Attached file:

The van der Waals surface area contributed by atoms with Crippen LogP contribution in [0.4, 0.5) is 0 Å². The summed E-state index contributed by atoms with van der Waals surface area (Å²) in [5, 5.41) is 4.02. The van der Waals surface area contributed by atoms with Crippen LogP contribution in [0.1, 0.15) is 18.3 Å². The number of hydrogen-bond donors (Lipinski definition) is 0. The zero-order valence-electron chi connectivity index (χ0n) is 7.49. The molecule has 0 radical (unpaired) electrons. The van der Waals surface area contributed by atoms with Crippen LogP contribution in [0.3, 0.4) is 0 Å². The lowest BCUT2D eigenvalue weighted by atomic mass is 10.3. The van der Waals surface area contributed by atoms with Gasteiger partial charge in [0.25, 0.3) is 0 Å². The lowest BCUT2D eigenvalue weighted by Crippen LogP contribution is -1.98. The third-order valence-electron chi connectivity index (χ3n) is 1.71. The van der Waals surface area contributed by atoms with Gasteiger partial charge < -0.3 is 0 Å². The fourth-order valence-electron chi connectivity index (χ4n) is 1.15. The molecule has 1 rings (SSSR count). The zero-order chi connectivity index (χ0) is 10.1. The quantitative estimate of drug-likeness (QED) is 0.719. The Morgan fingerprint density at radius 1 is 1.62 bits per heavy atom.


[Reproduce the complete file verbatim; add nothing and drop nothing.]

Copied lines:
The van der Waals surface area contributed by atoms with Crippen LogP contribution in [0.4, 0.5) is 0 Å². The summed E-state index contributed by atoms with van der Waals surface area (Å²) in [5, 5.41) is 4.02. The van der Waals surface area contributed by atoms with Crippen LogP contribution in [0.1, 0.15) is 18.3 Å². The number of hydrogen-bond donors (Lipinski definition) is 0. The zero-order valence-electron chi connectivity index (χ0n) is 7.49. The molecule has 0 radical (unpaired) electrons. The van der Waals surface area contributed by atoms with Crippen LogP contribution in [0.3, 0.4) is 0 Å². The lowest BCUT2D eigenvalue weighted by atomic mass is 10.3. The van der Waals surface area contributed by atoms with Gasteiger partial charge in [0.25, 0.3) is 0 Å². The lowest BCUT2D eigenvalue weighted by Crippen LogP contribution is -1.98. The third-order valence-electron chi connectivity index (χ3n) is 1.71. The van der Waals surface area contributed by atoms with Gasteiger partial charge < -0.3 is 0 Å². The fourth-order valence-electron chi connectivity index (χ4n) is 1.15. The molecule has 1 rings (SSSR count). The zero-order chi connectivity index (χ0) is 10.1. The quantitative estimate of drug-likeness (QED) is 0.719. The Morgan fingerprint density at radius 1 is 1.62 bits per heavy atom.